captors of four Western peace activists in Iraq said US-led forces
had one last chance to free Iraqi prisoners or they would kill the
hostages, Al Jazeera television said on Saturday.
The Arabic channel aired a video from the Swords of Truth group, apparently showing the two Canadians, one Briton and one American standing against a wall. The grainy footage, shot in a dark room, was dated January 21.
The hostages appeared to be speaking to the camera but their voices could not be heard.
Briton Norman Kember, American Tom Fox and Canadians James Loney and Harmeet Sooden were kidnapped on November 26 in Baghdad, where they were working with a Christian peace organisation, by the previously unknown Swords of Truth.
"The group ... said it was giving a last chance for its demands to be met through the release of Iraqi prisoners in American and Iraqi prisons in exchange for the release of the four hostages," the television said.
The Swords of Truth earlier issued a video of the four men and accused them of spying for US-led forces. It threatened to kill them unless prisoners in Iraqi jails were freed.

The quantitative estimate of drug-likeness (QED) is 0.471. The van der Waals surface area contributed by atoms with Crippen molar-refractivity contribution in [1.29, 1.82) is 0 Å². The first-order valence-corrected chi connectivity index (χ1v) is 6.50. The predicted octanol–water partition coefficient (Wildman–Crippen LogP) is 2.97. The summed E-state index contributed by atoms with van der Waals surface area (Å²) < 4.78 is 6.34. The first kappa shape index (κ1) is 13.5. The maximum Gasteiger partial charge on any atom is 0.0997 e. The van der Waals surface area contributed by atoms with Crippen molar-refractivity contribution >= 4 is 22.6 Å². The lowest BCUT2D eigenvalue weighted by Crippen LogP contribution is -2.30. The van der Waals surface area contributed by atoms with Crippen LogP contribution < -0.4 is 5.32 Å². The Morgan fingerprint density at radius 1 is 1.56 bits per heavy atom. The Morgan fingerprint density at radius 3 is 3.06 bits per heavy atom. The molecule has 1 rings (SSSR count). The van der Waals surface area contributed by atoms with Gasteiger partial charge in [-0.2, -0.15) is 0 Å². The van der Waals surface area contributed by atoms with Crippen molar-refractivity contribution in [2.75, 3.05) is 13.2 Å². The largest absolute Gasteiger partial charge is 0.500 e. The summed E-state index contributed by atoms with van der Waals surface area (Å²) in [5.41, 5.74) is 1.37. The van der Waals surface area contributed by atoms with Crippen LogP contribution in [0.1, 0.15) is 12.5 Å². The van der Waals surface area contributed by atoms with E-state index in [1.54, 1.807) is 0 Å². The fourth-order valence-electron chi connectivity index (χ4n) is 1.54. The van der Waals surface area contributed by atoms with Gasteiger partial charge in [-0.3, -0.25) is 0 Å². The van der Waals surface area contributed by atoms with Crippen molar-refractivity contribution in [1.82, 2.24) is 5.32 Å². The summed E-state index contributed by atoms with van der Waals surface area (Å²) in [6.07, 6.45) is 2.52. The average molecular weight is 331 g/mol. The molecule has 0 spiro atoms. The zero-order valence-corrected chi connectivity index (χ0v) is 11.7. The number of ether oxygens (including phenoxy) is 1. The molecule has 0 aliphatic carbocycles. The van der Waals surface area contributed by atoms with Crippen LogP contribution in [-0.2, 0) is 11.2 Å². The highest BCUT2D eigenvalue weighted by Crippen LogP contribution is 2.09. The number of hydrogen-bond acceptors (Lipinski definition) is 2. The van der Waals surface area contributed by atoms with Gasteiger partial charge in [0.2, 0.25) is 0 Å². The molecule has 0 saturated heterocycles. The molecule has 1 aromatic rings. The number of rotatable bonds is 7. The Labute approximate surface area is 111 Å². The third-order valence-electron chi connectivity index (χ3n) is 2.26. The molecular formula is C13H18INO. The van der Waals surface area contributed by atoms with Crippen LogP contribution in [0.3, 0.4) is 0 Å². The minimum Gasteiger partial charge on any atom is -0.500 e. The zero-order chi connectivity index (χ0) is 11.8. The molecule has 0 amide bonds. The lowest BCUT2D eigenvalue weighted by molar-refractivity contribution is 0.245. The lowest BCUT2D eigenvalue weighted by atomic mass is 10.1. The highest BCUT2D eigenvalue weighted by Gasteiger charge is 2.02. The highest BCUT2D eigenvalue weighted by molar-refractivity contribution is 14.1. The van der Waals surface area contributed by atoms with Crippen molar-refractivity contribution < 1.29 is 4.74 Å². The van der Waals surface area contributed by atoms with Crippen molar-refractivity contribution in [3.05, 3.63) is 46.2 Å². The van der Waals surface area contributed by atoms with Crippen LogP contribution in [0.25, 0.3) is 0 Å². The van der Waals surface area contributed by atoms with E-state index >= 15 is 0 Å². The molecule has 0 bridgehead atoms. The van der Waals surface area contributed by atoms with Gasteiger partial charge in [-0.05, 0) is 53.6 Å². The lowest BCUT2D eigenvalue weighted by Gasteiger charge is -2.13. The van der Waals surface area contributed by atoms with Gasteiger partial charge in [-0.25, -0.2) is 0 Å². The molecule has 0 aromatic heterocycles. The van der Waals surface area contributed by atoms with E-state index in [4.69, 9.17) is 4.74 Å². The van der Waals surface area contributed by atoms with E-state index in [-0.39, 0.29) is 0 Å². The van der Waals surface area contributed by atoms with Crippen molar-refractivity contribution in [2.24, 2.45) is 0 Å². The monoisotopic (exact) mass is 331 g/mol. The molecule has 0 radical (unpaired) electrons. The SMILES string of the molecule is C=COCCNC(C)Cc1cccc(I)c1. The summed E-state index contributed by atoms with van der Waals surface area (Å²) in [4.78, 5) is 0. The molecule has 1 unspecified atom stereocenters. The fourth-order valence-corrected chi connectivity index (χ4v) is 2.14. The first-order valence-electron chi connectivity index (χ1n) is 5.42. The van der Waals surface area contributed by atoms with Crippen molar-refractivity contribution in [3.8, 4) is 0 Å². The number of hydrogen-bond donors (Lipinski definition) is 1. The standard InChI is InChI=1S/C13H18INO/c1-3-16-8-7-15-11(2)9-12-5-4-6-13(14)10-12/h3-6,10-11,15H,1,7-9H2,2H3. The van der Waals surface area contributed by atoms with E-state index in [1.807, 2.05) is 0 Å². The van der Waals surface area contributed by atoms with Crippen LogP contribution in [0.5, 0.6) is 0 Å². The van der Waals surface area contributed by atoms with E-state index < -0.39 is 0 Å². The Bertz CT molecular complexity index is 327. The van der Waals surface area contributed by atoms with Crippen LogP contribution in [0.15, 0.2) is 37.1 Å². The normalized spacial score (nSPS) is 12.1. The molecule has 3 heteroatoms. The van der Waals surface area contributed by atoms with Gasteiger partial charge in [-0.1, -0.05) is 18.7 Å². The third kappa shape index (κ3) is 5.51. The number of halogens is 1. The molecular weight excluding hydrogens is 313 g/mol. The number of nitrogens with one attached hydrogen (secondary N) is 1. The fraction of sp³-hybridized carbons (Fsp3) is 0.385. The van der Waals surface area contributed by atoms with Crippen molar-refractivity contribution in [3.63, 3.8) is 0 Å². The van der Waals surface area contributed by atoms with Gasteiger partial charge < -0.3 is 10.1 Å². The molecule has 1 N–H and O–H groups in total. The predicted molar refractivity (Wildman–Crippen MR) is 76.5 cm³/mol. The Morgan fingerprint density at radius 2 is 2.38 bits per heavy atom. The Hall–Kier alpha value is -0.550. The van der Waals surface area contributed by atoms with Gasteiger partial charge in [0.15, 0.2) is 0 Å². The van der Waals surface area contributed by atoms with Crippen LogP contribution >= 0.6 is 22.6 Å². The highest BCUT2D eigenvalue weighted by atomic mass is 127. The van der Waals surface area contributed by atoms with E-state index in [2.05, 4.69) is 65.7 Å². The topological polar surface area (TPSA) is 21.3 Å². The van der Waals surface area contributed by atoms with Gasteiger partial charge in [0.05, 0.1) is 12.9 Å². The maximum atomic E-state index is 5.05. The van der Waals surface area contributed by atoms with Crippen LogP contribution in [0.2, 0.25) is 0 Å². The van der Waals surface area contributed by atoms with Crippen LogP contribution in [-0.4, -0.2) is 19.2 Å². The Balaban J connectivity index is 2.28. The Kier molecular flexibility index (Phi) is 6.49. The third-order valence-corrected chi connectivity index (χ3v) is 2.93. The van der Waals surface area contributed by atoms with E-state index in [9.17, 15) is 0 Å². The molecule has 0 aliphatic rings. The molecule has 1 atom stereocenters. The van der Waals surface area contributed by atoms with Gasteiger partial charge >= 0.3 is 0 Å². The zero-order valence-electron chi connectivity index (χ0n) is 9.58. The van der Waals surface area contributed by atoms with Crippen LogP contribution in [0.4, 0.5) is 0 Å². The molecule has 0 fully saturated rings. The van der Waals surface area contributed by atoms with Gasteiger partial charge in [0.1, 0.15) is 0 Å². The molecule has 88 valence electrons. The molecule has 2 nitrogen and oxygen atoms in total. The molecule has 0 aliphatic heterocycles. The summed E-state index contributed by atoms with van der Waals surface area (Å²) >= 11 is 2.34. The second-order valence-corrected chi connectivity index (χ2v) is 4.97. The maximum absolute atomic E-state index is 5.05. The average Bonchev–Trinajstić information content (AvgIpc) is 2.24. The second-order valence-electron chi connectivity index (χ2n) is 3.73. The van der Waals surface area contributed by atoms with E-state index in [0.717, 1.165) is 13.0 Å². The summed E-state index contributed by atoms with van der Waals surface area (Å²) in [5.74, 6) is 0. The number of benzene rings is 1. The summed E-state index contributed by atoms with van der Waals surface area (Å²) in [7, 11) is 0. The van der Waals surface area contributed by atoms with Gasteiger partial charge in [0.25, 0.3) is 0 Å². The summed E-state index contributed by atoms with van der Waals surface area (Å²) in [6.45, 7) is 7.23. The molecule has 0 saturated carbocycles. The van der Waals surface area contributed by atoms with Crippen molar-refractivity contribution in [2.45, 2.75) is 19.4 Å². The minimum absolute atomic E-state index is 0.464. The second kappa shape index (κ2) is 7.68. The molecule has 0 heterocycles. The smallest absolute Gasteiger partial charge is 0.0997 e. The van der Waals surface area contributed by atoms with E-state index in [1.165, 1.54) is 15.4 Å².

Reverend Alan Betteridge, president of the Baptist Peace Fellowship to which Kember, 74, belongs, said he was happy to see evidence the four were alive but concerned over the threat.
"We are glad to have some evidence that the four captives are still alive but we are very sad that the captors still repeat this threat of killing them that they issued two months ago," Betteridge, a close friend of Kember, told Reuters.
"We're very sorry that they're still talking in those violent terms after all the appeals from the Muslim world and others for the release of these non-violent peacemakers who were in Iraq for the benefit of justice and peace in that land."
In a message to the captors, Betteridge said: "Please release these four people, who are there genuinely as non-violent peacemakers.
Chicago-based Christian Peacemaker Teams said: "We are so grateful and heartened to see James, Harmeet, Norman and Tom alive on the video tape dated January 21. This news is an answer to our prayers. We continue to hope and pray for their release.
"We continue to believe that what has happened to our teammates is the result of the actions of the US and UK governments in their illegal attack on Iraq and the continuing occupation and oppression of its people.
continue to call for justice and human rights for all who are
detained in Iraq."
Muslim scholars and activists from around the world, including leaders of the militant Hamas and Hizbollah groups, have appealed for the release of the aid workers.
Thousands of civilians have been kidnapped since the fall of Saddam Hussein, including more than 200 foreigners seized by gangs seeking ransom or insurgents trying to put pressure on governments to withdraw troops from Iraq.
Many have been freed, but about 50 have been killed.